Arc'teryx Nozone 35 Pack: An Alpine Climbing Workhorse
Posted on: March 6, 2015
The author navigating his way up New Hampshire's Black Dike route. [Photo] Craig Muderlak
Alpine climbing not only beats up gear, but it can beat us up too. Besides fitness and skill, durable and intelligently designed equipment is an integral part of preparedness. Amid the specialized gear we haul into the mountains, the thing we haul it in is often overlooked. While the basic anatomy of a pack hasn't evolved much since the hand-sewn rucksacks of Norman Clyde, a thoughtfully designed pack can be a major help to a day in the mountains. There's a fine line, however, between a smooth design and gimmicks. As they say, the devil's in the details...
The Arc'teryx Nozone, a thirty-five-liter backpack, has become my go-to alpine climbing pack because it incorporates climbing-specific details into a remarkably simple and durable form: a body, a removable "brain" (top lid), shoulder belts, a removable webbing hip belt, four side compression straps—and that's about it. The ultra-tough 420D impregnated nylon holds up to abrasion on rock and sheds precipitation better than standard polyurethane-coated nylon. The wide, but thinly padded shoulder straps are equipped with load lifters and an expanding sternum strap. This unique design, which Arc'teryx employs on their harnesses, distributes weight evenly and is actually more comfortable than more thickly padded straps, which can create uneven pressure. An ample brain holds about two liters, easily stowing food, headlamps, GPS, etc, and can be removed if desired. A simple strap across the top holds a rope in place, and compression straps on the sides allow a pad, tent or skis to be carried easily. A simple hip belt of flat webbing does is not intended to bear weight, but functions well to secure the load to your back while the shoulder straps distribute weight, comfortably carrying up to thirty-five pounds. A small mesh pocket on one side helps secure slender items like pickets or trekking poles. Elastic straps across the back are the perfect size for securing crampons, which can be backed up with a carabiner to low-profile clip points.
The author approaching the Black Dike. [Photo] Craig Muderlak
This backpack was obviously built by people who spend time climbing. A climber will appreciate simple design choices that make routine tasks easier; for example, the brain's zipper is on top rather than at the junction with the pack'sbody. After years of delicately unzipping these pockets at hanging belays, ready to catch the watch or gel packet about to fall into the abyss, I appreciate the ease of simply unzipping the pocket with no danger of dropping things. The drawcord closure on the top of the main body compartment is equipped with a neon pull cord that's ridiculously fast and easy to open and close, even when wearing gloves. Sometimes when I'm on the go, I just flip the brain into the body and cinch the cord shut. Also, the high hip belt sits naturally above a harness, allowing the option of securing the pack with the hip belt while climbing and still having access to critical gear loops, while the brain sits low enough to leave room for your head while looking up.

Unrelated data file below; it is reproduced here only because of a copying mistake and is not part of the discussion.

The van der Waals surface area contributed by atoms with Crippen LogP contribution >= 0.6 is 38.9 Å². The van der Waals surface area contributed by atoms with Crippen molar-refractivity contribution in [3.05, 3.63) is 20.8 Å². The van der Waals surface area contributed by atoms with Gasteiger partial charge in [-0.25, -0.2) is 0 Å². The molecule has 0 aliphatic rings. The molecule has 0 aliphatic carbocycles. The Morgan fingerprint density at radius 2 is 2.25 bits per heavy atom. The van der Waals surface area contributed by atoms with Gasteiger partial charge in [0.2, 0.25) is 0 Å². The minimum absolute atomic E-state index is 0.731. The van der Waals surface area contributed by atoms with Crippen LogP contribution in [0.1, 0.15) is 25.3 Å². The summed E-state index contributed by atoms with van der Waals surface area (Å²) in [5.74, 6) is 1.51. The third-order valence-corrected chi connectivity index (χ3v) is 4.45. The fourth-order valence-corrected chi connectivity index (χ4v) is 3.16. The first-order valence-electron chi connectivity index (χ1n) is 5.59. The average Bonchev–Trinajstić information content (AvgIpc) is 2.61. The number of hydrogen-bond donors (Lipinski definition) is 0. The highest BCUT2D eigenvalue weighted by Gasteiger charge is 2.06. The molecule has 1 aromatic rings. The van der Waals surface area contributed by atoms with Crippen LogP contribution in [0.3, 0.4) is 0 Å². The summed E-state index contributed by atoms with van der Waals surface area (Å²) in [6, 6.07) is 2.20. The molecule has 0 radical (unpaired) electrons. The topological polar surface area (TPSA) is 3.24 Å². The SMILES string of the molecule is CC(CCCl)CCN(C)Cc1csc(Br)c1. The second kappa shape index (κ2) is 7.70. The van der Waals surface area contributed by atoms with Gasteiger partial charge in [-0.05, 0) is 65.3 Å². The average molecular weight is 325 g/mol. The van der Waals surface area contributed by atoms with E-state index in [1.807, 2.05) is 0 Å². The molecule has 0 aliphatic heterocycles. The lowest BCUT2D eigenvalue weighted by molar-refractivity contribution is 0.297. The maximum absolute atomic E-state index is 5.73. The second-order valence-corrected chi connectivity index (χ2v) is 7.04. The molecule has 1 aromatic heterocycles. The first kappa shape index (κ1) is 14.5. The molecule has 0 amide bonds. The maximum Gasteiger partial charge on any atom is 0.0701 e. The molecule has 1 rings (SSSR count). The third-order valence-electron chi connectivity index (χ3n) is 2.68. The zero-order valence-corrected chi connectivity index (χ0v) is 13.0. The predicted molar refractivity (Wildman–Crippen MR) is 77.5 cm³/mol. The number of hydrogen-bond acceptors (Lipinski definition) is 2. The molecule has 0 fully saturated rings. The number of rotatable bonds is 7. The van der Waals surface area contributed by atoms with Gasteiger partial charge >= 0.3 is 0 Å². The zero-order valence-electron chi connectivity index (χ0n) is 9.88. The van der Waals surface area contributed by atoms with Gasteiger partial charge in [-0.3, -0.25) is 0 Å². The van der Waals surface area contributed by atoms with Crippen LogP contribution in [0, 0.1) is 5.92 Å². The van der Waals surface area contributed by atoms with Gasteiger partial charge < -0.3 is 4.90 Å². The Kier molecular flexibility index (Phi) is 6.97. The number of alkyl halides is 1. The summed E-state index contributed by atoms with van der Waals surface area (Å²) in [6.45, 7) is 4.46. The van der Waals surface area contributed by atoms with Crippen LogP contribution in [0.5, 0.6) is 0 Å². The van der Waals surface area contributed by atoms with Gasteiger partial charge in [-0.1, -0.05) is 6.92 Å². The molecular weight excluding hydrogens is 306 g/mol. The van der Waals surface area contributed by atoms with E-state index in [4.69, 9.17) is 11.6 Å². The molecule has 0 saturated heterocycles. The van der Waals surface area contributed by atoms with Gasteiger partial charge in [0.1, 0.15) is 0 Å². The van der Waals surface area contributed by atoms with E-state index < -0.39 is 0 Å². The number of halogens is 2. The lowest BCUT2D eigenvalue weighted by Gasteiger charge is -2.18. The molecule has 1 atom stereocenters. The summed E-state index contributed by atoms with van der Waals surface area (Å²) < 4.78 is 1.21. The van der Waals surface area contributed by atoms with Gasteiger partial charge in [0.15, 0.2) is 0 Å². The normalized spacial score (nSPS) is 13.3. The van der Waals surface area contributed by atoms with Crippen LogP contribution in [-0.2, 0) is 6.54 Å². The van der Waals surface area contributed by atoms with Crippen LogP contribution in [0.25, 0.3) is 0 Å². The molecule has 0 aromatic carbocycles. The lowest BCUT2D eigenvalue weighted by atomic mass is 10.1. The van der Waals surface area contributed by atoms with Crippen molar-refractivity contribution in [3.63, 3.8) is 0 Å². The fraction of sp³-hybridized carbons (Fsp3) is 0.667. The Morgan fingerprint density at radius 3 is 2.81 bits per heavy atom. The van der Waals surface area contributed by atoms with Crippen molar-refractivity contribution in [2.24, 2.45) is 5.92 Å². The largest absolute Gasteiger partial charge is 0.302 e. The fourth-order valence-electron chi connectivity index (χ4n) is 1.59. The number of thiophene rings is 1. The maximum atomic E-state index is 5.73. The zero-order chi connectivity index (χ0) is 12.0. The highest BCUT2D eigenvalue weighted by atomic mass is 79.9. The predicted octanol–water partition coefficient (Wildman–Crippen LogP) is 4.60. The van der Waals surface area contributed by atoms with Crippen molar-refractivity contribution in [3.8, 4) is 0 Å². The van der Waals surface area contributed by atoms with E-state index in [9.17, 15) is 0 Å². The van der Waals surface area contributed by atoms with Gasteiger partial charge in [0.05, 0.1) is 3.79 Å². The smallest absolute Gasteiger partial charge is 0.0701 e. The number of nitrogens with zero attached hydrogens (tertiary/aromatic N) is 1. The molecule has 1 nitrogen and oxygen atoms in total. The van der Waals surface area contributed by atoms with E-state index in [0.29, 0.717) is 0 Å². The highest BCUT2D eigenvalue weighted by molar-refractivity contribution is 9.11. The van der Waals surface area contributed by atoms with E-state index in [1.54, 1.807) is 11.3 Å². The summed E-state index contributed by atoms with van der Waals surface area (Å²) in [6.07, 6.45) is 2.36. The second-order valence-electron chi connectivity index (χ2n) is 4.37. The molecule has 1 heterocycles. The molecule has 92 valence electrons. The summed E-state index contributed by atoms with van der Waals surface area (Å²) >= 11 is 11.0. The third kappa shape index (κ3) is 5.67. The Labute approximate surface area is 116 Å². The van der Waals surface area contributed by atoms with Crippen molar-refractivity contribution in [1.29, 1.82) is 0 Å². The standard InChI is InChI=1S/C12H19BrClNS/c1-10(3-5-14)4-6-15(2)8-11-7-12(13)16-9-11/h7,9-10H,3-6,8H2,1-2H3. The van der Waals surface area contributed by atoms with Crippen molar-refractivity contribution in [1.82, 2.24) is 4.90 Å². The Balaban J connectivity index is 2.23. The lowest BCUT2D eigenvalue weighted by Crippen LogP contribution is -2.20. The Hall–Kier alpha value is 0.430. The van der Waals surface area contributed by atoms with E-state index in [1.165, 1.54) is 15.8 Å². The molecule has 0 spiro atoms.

The Nozone's simplicity comes at a cost to some common features. There is no hydration pouch. I don't find this to be a problem—I just make sure sharp objects are tucked away from my water bladder. The Arc'on suspension system incorporates two aluminum stays into a back of high-density foam. I haven't used the stays in months, and the pack carries fine even when loaded heavy. The foam is not removable—some people like the "bivy pad" option—but it's sure nice if an ice screw or cam lobe gets lodged against your back.
My only disappointment is the p'ax ice holder system on the rear panel. It allows you to remove a tool one-handed while the pack is on, but it's integrated into the compression straps in such a way that if the pack isn't full, an ice tool can bounce around in a manner that I found less than confidence inspiring. I actually stitched two pieces of webbing to my Nozone to replicate the ice-tool attachment on the old Black Diamond packs—a system that I think works better.
With my DIY ice-tool fix, the Nozone pack performs perfectly in the mountains. It carries five pounds of summer gear on the Diamond or thirty-five pounds of ice gear and bivy kit in Patagonia equally well; in fact while climbing or skiing, I don't even notice it's on.
Pros: Simple, tough as nails, highly weather resistant, climbing-specific design; alpine workhorse pack
Cons: Expensive; ice-axe-holder system is not the most secure
Here at Alpinist, our small editorial staff works hard to create in-depth stories that are thoughtfully edited, thoroughly fact-checked and beautifully designed. Please consider supporting our efforts by subscribing.